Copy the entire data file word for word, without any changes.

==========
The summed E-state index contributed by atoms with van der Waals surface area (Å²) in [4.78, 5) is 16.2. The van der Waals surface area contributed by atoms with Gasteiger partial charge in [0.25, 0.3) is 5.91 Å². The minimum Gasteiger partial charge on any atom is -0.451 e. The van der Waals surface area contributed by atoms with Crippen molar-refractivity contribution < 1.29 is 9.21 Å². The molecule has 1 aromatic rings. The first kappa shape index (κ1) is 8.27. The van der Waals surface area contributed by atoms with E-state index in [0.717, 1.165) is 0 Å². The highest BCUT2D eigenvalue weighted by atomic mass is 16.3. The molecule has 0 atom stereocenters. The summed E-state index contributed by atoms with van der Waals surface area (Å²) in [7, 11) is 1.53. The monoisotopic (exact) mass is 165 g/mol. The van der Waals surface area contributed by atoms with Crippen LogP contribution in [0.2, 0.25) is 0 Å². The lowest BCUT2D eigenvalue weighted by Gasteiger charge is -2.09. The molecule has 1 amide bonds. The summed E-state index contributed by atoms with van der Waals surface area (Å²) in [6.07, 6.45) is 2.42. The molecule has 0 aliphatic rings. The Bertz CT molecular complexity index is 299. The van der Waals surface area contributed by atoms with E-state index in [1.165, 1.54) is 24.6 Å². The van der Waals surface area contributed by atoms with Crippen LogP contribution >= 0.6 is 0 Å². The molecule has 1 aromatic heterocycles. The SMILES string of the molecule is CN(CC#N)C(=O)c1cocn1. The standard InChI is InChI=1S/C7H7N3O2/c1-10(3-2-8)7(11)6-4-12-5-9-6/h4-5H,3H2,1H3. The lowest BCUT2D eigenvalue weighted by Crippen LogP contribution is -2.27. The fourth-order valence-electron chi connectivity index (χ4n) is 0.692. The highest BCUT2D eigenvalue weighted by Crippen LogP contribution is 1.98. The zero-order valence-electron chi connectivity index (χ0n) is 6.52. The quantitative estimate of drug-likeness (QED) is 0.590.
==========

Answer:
The summed E-state index contributed by atoms with van der Waals surface area (Å²) in [4.78, 5) is 16.2. The van der Waals surface area contributed by atoms with Gasteiger partial charge in [0.25, 0.3) is 5.91 Å². The minimum Gasteiger partial charge on any atom is -0.451 e. The van der Waals surface area contributed by atoms with Crippen molar-refractivity contribution < 1.29 is 9.21 Å². The molecule has 1 aromatic rings. The first kappa shape index (κ1) is 8.27. The van der Waals surface area contributed by atoms with E-state index in [0.717, 1.165) is 0 Å². The highest BCUT2D eigenvalue weighted by atomic mass is 16.3. The molecule has 0 atom stereocenters. The summed E-state index contributed by atoms with van der Waals surface area (Å²) in [7, 11) is 1.53. The monoisotopic (exact) mass is 165 g/mol. The van der Waals surface area contributed by atoms with Crippen LogP contribution in [0.2, 0.25) is 0 Å². The lowest BCUT2D eigenvalue weighted by Gasteiger charge is -2.09. The molecule has 1 amide bonds. The summed E-state index contributed by atoms with van der Waals surface area (Å²) in [6.07, 6.45) is 2.42. The molecule has 0 aliphatic rings. The Bertz CT molecular complexity index is 299. The van der Waals surface area contributed by atoms with E-state index in [1.165, 1.54) is 24.6 Å². The van der Waals surface area contributed by atoms with Crippen LogP contribution >= 0.6 is 0 Å². The molecule has 1 aromatic heterocycles. The SMILES string of the molecule is CN(CC#N)C(=O)c1cocn1. The standard InChI is InChI=1S/C7H7N3O2/c1-10(3-2-8)7(11)6-4-12-5-9-6/h4-5H,3H2,1H3. The lowest BCUT2D eigenvalue weighted by Crippen LogP contribution is -2.27. The fourth-order valence-electron chi connectivity index (χ4n) is 0.692. The highest BCUT2D eigenvalue weighted by Crippen LogP contribution is 1.98. The zero-order valence-electron chi connectivity index (χ0n) is 6.52. The quantitative estimate of drug-likeness (QED) is 0.590.